Gigantea was brought to England by Lobb in 1853, and received from Dr Lindley the name of Wellingtonia, by which it is still popularly known, though its affinity to the redwood is too marked to admit of generic distinction.
Nuda, was found by Bunge in waste ground about Peking; it was identified by the botanist Lindley with the pilcorn of the old agriculture, and we see from Rogers 1 that it was in cultivation in England in the 13th century.
Dr John Lindley considered that some of the cedartrees sent by Hiram, king of Tyre, to Jerusalem might have been procured from Mount Atlas, and have been identical with Callitris quadrivalvis, or arar-tree, the wood of which is hard and durable, and was much in request in former times for the building of temples.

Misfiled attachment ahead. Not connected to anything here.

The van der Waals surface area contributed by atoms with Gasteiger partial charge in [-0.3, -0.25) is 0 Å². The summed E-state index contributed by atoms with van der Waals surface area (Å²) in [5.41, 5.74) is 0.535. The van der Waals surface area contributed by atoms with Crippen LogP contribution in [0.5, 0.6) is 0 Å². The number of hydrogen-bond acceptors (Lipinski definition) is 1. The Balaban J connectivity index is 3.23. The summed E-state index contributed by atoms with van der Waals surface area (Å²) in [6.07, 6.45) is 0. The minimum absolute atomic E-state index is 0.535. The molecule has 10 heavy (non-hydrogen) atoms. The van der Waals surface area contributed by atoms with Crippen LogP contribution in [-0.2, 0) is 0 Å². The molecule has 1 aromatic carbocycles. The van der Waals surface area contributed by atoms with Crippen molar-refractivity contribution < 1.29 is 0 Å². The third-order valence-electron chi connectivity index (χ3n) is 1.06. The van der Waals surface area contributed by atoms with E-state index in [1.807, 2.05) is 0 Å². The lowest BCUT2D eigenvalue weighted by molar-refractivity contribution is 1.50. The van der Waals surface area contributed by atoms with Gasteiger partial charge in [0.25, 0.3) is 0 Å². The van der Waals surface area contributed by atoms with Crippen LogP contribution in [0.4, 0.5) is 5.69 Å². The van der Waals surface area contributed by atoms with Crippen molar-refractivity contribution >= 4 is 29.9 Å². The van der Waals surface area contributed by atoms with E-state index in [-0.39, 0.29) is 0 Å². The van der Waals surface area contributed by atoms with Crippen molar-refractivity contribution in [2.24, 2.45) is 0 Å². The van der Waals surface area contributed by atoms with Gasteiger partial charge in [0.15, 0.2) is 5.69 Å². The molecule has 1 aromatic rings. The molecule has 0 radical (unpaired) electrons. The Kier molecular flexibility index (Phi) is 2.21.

In 1830 John Lindley published the first edition of his Introduction to the Natural System, embodying a slight modification of de Candolle's system.
JOHN LINDLEY (1799-1865), English botanist, was born on the 5th of February 1799 at Catton, near Norwich, where his father, George Lindley, author of A Guide to the Orchard and Kitchen Garden, owned a nursery garden.
One of the bestknown European species is Lycopodites falcatus, originally described by Lindley and Hutton from the Inferior Oolite of Yorkshire.